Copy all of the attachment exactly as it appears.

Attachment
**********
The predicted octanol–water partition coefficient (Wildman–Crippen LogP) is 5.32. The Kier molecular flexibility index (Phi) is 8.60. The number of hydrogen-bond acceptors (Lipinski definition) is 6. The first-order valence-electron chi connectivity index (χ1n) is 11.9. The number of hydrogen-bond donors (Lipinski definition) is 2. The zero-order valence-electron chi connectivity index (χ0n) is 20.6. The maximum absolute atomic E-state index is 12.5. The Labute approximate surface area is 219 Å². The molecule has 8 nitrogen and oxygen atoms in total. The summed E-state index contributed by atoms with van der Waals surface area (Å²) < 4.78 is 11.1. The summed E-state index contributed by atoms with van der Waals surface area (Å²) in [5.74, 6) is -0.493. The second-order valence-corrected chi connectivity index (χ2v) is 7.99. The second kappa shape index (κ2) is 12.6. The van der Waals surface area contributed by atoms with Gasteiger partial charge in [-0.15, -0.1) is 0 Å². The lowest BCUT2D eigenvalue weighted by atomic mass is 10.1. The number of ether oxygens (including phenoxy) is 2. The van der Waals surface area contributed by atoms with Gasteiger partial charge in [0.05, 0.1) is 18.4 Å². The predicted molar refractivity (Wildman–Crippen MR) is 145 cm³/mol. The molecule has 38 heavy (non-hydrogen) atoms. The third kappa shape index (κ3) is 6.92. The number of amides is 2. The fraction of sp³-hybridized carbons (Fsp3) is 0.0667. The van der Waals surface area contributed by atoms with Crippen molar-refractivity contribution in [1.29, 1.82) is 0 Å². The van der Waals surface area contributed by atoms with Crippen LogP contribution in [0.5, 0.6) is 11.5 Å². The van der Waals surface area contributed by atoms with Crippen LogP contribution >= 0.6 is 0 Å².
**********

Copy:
The predicted octanol–water partition coefficient (Wildman–Crippen LogP) is 5.32. The Kier molecular flexibility index (Phi) is 8.60. The number of hydrogen-bond acceptors (Lipinski definition) is 6. The first-order valence-electron chi connectivity index (χ1n) is 11.9. The number of hydrogen-bond donors (Lipinski definition) is 2. The zero-order valence-electron chi connectivity index (χ0n) is 20.6. The maximum absolute atomic E-state index is 12.5. The Labute approximate surface area is 219 Å². The molecule has 8 nitrogen and oxygen atoms in total. The summed E-state index contributed by atoms with van der Waals surface area (Å²) < 4.78 is 11.1. The summed E-state index contributed by atoms with van der Waals surface area (Å²) in [5.74, 6) is -0.493. The second-order valence-corrected chi connectivity index (χ2v) is 7.99. The second kappa shape index (κ2) is 12.6. The van der Waals surface area contributed by atoms with Gasteiger partial charge in [-0.15, -0.1) is 0 Å². The lowest BCUT2D eigenvalue weighted by atomic mass is 10.1. The number of ether oxygens (including phenoxy) is 2. The van der Waals surface area contributed by atoms with Gasteiger partial charge in [0.05, 0.1) is 18.4 Å². The predicted molar refractivity (Wildman–Crippen MR) is 145 cm³/mol. The molecule has 38 heavy (non-hydrogen) atoms. The third kappa shape index (κ3) is 6.92. The number of amides is 2. The fraction of sp³-hybridized carbons (Fsp3) is 0.0667. The van der Waals surface area contributed by atoms with Crippen molar-refractivity contribution in [1.29, 1.82) is 0 Å². The van der Waals surface area contributed by atoms with Crippen LogP contribution in [0.5, 0.6) is 11.5 Å². The van der Waals surface area contributed by atoms with Crippen LogP contribution >= 0.6 is 0 Å².